Socrates concerned himself with ethics, neglecting the natural world but seeking the universal in ethical matters, and he was the first to insist on definitions. Plato took over this doctrine, but argued that what was universal applied not to objects of sense but to entities of another kind. He thought a single description could not define things that are perceived, since such things are always changing. Unchanging entities he called ‘Forms’…

Aristotle himself had little sympathy for such otherwordly views. As a biologist and scientist, he was mainly concerned with the empirical investigation of the world. In his own writings he dismissed the Forms, replacing them with a logical account of universals and their particular instantiations. For him, Socrates was also a more down-to-earth thinker than Plato sought to depict.

Sources from late antiquity, such as the 5th-century CE Christian writers Theodoret of Cyrrhus and Cyril of Alexandria, state that Socrates was, at least as a younger man, a lover of both sexes. They corroborate occasional glimpses of an earthy Socrates in Plato’s own writings, such as in the dialogue Charmides where Socrates claims to be intensely aroused by the sight of a young man’s bare chest. However, the only partner of Socrates’ whom Plato names is Xanthippe; but since she was carrying a baby in her arms when Socrates was aged 70, it is unlikely they met more than a decade or so earlier, when Socrates was already in his 50s. Plato’s failure to mention the earlier aristocratic wife Myrto might be an attempt to minimise any perception that Socrates came from a relatively wealthy background with connections to high-ranking members of his community; it was largely because Socrates was believed to be associated with the antidemocratic aristocrats who took power in Athens that he was put on trial and executed in 399 BCE.

Aristotle’s testimony, therefore, is a valuable reminder that the picture of Socrates bequeathed by Plato should not be accepted uncritically. Above all, if Socrates at some point in his early manhood became the companion of Aspasia – a woman famous as an instructor of eloquence and relationship counsellor – it potentially changes our understanding not only of Socrates’ early life, but of the formation of his philosophical ideas. He is famous for saying: ‘All I know is that I know nothing.’ But the one thing he claims, in Plato’s Symposium, that he does know about, is love, which he learned about from a clever woman. Might that woman have been Aspasia, once his beloved companion? The real Socrates must remain elusive but, in the statements of Aristotle, Aristoxenus and Clearchus of Soli, we get intriguing glimpses of a different Socrates from the one portrayed so eloquently in Plato’s writings.

For more from Armand D’Angour and his extraordinary research bringing the music of Ancient Greece to life, see this Video and read this Idea.Aeon counter – do not remove

Armand D’Angour

This article was originally published at Aeon and has been republished under Creative Commons. Read the original article here.

Muhammad: an Anticlerical Hero of the European Enlightenment


Thomas Jefferson’s copy of George Sale’s 1734 translation of the Quran is used in the swearing in ceremony of US Representative Keith Ellison at the United States Capitol in Washington, DC, on 4 January 2007. Photo by Getty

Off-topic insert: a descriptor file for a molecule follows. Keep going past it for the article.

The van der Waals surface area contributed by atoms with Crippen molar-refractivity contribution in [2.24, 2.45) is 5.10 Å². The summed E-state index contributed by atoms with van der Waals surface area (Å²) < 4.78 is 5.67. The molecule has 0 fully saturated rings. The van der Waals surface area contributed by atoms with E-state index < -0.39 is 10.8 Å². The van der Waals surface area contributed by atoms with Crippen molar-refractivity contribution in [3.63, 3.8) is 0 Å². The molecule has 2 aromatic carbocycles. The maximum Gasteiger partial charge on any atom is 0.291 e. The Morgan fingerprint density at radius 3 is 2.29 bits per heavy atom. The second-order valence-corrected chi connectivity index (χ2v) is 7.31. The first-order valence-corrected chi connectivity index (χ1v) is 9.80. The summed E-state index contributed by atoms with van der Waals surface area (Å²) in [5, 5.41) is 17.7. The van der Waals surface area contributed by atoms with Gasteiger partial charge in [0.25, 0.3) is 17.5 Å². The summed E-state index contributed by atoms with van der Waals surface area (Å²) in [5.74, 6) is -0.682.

John Tolan | Aeon Ideas

Publishing the Quran and making it available in translation was a dangerous enterprise in the 16th century, apt to confuse or seduce the faithful Christian. This, at least, was the opinion of the Protestant city councillors of Basel in 1542, when they briefly jailed a local printer for planning to publish a Latin translation of the Muslim holy book. The Protestant reformer Martin Luther intervened to salvage the project: there was no better way to combat the Turk, he wrote, than to expose the ‘lies of Muhammad’ for all to see.

The resulting publication in 1543 made the Quran available to European intellectuals, most of whom studied it in order to better understand and combat Islam. There were others, however, who used their reading of the Quran to question Christian doctrine. The Catalonian polymath and theologian Michael Servetus found numerous Quranic arguments to employ in his anti-Trinitarian tract, Christianismi Restitutio (1553), in which he called Muhammad a true reformer who preached a return to the pure monotheism that Christian theologians had corrupted by inventing the perverse and irrational doctrine of the Trinity. After publishing these heretical ideas, Servetus was condemned by the Catholic Inquisition in Vienne, and finally burned with his own books in Calvin’s Geneva.

During the European Enlightenment, a number of authors presented Muhammad in a similar vein, as an anticlerical hero; some saw Islam as a pure form of monotheism close to philosophic Deism and the Quran as a rational paean to the Creator. In 1734, George Sale published a new English translation. In his introduction, he traced the early history of Islam and idealised the Prophet as an iconoclastic, anticlerical reformer who had banished the ‘superstitious’ beliefs and practices of early Christians – the cult of the saints, holy relics – and quashed the power of a corrupt and avaricious clergy.

Sale’s translation of the Quran was widely read and appreciated in England: for many of his readers, Muhammad had become a symbol of anticlerical republicanism. It was influential outside England too. The US founding father Thomas Jefferson bought a copy from a bookseller in Williamsburg, Virginia, in 1765, which helped him conceive of a philosophical deism that surpassed confessional boundaries. (Jefferson’s copy, now in the Library of Congress, has been used for the swearing in of Muslim representatives to Congress, starting with Keith Ellison in 2007.) And in Germany, the Romantic Johann Wolfgang von Goethe read a translation of Sale’s version, which helped to colour his evolving notion of Muhammad as an inspired poet and archetypal prophet.